KENOSHA, Wis. (AP) Mark Jensen trembled slightly as he was told he will never leave prison for suffocating his wife after poisoning her with antifreeze.

"I've come to the conclusion that if I were to impose anything less than the maximum sentence in this case, I'd feel I had cheated the other people because your crime is so enormous, so monstrous, so unspeakably cruel, that it overcomes all other considerations," Judge Bruce Schroeder said Wednesday.

Jensen, 48, was found guilty last week of first-degree intentional homicide, a crime that carries a mandatory sentence of life in prison.

The judge could have stipulated that Jensen be eligible for parole. Schroeder decided against that option.

Julie Jensen, 40, was found dead in her home in Pleasant Prairie on Dec. 3, 1998, after being sick for a few days. Prosecutors said she was poisoned with antifreeze and then suffocated.

She had suspected for some time that her husband of 14 years was plotting against her; she left a letter with a neighbor to give to police in the event of her death. Jurors cited it as a key piece of evidence in their decision to convict Jensen.

"I pray that I am wrong and nothing happens, but I am suspicious of Mark's suspicious behaviors and fear for my early demise," Julie Jensen wrote. She said she refused to leave because of their two young sons.

Mark Jensen claimed his wife was depressed, killed herself and framed him for her death.

The couple's sons, 18-year-old David and 13-year-old Douglas, submitted a letter before the sentencing, expressing their belief that their father is innocent and asking the judge to give him parole as soon as possible.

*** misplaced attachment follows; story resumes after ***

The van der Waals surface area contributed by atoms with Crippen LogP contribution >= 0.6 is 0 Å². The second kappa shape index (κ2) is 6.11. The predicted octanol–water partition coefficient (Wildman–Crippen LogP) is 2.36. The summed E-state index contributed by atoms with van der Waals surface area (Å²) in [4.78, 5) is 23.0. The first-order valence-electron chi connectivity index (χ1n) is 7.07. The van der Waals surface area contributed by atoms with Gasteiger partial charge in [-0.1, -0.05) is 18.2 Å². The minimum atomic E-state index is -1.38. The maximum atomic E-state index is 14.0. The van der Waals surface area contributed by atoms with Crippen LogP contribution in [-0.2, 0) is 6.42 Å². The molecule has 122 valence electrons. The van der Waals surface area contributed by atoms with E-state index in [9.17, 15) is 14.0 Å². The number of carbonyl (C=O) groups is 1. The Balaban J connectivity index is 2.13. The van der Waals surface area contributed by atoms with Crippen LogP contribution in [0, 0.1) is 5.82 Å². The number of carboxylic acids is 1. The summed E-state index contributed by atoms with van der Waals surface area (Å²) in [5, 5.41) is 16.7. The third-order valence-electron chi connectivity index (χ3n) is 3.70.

"If we ever need help, advice or just someone to talk to, we know we can go to him for anything," said the letter read by Jensen's attorney, Craig Albee.

David was 8 and Douglas 3 when their mother died. They now live with Jensen's current wife, Kelly, with whom Mark Jensen was having an affair when Julie Jensen died.

Prosecutor Robert Jambois said Jensen had tormented his wife with pornographic pictures and accusations of infidelity, and then moved his girlfriend into his house before his wife's wake.

"Mark Jensen treated his wife the way some demented people torture small animals or pick the wings off flies," Jambois said.

Julie Jensen's brother Paul Griffin urged the judge to show no mercy.

"He showed no mercy to her children as he ignored their pleas to bring their sick mother to the hospital," he said. "He propped her up in bed while she was barely able to breath, barely able to speak for her children to see."

Until recently, prosecutors were barred from using such evidence as Julie Jensen's letter because of constitutional guarantees giving criminal defendants the right to confront their accusers.

But the Wisconsin Supreme Court created new evidence rules, guided by a U.S. Supreme Court decision that laid the groundwork for the use of Julie Jensen's letter and statements to police.

The letter might become the basis for an appeal. The U.S. Supreme Court will hear a California case with similar elements in April. Legal experts say if the court overturns that conviction, it could pave the way for Mark Jensen to get a new trial.

Copyright 2008 The Associated Press.